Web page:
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Senate Majority Leader Mitch McConnell says a new federal law can begin to turn the tide of drug fatalities in Kentucky and nationwide. 

The Comprehensive Addiction and Recovery Act, or CARA, sets up a federal grant program to help combat heroin and prescription drug abuse.  The law seeks to improve prevention and treatment resources, and provide more first responders with anti-overdose drugs. 

Flanked by law enforcement in Bowling Green on Wednesday, McConnell said CARA will give local agencies the funds to help addicts while prosecuting drug dealers.

"For the people who are using, it's obviously a sickness and they must be cured," remarked McConnell.  "These guys have a lot of sympathy for those people, but they have no sympathy, I assume, for the people making it possible for this addiction to be fed."

While not every area of Kentucky has a heroin problem, most of the state is experiencing prescription drug abuse, as well as crystal meth and synthetic drugs.  Statewide, more than 1,200 people died last year from drug overdoses.

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A Bowling Green-based health group is expanding the number of naloxone training programs in southern Kentucky.

Naloxone is a medication that helps prevent overdose deaths from opioids such as heroin.

The Barren River District Health Department is planning trainings with Simpson County law enforcement and nurses who work in several local school districts, including Bowling Green Independent, and Barren, Butler, Hart, Logan, Metcalfe, and Simpson counties.

Chip Krause, a disease intervention specialist with the Barren River District Health Department, is leading the tsessions.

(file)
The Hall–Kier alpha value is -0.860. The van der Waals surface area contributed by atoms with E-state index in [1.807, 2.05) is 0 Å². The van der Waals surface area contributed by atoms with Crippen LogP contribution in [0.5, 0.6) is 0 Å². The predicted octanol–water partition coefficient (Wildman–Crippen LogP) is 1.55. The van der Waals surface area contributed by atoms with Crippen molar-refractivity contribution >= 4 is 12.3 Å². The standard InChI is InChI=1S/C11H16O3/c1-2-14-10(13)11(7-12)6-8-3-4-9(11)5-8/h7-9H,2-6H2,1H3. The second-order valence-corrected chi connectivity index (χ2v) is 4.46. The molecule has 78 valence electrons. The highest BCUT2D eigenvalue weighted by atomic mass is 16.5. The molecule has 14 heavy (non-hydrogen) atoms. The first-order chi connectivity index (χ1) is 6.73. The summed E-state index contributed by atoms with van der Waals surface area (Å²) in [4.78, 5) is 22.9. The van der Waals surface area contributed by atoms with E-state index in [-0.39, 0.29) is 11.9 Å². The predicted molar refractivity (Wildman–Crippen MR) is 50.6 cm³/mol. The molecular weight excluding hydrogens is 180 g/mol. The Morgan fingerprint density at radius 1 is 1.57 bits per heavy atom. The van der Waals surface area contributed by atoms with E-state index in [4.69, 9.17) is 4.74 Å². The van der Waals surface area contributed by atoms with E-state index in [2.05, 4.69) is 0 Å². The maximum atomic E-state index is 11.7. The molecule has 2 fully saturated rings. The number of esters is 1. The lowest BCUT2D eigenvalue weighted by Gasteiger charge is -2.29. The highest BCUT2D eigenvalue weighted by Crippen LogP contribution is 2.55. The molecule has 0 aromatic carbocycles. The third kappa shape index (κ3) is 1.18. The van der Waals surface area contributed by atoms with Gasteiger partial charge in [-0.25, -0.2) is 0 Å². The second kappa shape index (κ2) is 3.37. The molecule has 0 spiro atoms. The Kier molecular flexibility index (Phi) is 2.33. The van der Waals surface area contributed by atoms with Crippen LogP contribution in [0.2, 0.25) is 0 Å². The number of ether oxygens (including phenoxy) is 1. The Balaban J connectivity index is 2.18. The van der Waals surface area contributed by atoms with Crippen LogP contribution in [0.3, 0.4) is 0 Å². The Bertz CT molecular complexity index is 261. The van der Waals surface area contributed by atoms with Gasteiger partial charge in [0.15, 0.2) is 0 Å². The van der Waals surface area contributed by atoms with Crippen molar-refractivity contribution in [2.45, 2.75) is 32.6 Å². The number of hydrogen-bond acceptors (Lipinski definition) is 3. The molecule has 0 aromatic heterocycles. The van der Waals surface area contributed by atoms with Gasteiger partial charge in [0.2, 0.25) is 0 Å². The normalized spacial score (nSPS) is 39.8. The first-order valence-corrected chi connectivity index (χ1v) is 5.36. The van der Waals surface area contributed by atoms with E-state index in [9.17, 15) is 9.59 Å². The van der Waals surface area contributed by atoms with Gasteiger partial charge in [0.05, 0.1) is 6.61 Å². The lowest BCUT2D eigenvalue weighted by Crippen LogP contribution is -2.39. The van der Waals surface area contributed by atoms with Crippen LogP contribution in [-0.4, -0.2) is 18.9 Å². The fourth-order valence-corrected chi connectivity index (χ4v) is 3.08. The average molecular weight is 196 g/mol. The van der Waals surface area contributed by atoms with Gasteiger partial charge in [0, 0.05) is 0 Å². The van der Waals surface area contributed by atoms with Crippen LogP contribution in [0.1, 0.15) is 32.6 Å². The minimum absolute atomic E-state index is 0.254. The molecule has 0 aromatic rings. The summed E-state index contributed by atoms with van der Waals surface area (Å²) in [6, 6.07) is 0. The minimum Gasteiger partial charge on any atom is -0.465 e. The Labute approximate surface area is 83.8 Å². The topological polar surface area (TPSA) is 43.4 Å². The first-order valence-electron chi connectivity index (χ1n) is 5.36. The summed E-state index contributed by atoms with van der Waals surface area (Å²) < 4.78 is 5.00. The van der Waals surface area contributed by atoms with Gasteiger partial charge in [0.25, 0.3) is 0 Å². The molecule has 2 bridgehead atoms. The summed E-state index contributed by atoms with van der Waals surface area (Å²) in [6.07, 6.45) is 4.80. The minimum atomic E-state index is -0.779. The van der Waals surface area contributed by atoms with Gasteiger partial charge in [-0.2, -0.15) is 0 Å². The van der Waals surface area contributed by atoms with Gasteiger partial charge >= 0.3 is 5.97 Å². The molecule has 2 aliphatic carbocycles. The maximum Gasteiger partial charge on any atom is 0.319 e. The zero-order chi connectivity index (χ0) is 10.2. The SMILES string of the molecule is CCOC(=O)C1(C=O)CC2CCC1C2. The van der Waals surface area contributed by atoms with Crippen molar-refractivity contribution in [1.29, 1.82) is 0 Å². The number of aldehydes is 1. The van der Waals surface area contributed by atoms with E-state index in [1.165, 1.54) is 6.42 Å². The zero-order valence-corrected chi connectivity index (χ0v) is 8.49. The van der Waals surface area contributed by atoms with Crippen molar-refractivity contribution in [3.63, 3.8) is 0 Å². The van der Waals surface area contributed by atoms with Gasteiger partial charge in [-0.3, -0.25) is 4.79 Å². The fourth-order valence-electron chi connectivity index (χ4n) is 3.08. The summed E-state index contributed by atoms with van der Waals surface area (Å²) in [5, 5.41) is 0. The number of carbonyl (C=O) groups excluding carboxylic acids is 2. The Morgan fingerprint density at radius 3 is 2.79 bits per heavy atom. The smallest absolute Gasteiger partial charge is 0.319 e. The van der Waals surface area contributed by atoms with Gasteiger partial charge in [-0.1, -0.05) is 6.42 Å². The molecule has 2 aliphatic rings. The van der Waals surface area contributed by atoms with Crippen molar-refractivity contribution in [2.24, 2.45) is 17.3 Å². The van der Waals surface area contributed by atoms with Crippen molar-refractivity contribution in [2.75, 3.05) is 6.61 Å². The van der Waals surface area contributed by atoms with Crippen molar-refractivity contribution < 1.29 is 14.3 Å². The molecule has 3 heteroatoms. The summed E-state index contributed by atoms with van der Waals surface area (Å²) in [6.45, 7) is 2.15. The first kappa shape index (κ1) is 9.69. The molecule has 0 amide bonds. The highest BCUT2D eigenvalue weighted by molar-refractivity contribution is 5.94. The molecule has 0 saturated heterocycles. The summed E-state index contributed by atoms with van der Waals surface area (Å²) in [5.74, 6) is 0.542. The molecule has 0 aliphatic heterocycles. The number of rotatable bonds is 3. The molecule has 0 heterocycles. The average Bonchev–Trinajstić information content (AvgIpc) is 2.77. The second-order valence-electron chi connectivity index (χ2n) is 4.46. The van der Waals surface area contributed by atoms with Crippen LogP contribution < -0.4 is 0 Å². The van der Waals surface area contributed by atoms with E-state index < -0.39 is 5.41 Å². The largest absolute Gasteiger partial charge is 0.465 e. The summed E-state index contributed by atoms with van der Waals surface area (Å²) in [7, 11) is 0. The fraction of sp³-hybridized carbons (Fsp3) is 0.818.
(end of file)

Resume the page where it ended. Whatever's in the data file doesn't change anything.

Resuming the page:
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The number of overdose deaths in Kentucky continues to rise and a new report shows it’s largely due to a powerful opioid drug that dealers are secretly mixing with heroin.

Over the past year, more drug dealers have been lacing heroin with fentanyl, an opioid that the Drug Enforcement Administration says is 30 to 50 times more powerful than heroin alone.

The results of this are evident in the state Office of Drug Control Policy’s latest report, which found that there were nearly 300 more fentanyl-related overdoses last year than in 2014.

Director Van Ingram said many overdoses happen because users don’t realize they aren’t taking pure heroin.

“Often people are buying what they think is heroin, which is heroin mixed with fentanyl or just fentanyl itself in a powdered form,” said Ingram.

More than 1,200 people died of drug overdoses in Kentucky last year.  Heroin accounted for 28 percent of those deaths, but state officials are most concerned about a prescription drug being mixed with heroin. 

Fentanyl is an opioid that is 30 to 50 times more potent than heroin and can prove deadly at very low levels, according to the Drug Enforcement Administration. 

A report issued Tuesday by the Kentucky Office of Drug Control Policy underscores the dangers of Fentanyl, which accounted for 420 overdose deaths in 2015, or 34 percent of all overdose deaths in the state. 

Former heroin addict Chris Thomas of Bowling Green says Fentanyl has a tranquilizing effect.

"The effects of heroin, when you use it, you're going to be drowsy and a lot people almost pass out  immediately, and Fentanyl is going to increase that," Thomas told WKU Public Radio.  "It's a cheaper drug than heroin and you think in the end you're getting a better product, but it's going to be more likely to kill you."

Thomas says some heroin users could be consuming Fentanyl and not be aware of it.  Fentanyl accounted for 420 overdose deaths in 2015, or 34 percent of all overdose deaths in the state.  The drug’s high potency allows traffickers to reap more profits.  The legislature passed a bill last year to improve treatment and increase penalties for traffickers.

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Kentucky schools could provide another tool in the state’s fight against heroin. 

The pharmaceutical company AdaptPharma is donating the antidote Narcan, also known as Naloxone, to Kentucky schools. 

"We understand the crucial role schools can play to change the course of the opioid overdose epidemic by working with students and families," said Thomas Duddy, Executive Director of Communications for AdaptPharma.

The free kits will contain a nasal spray that can reverse heroin overdoses.  Van Ingram, Executive Director of the Kentucky Office of Drug Control Policy, says the program could help reduce the number of young people killed by heroin.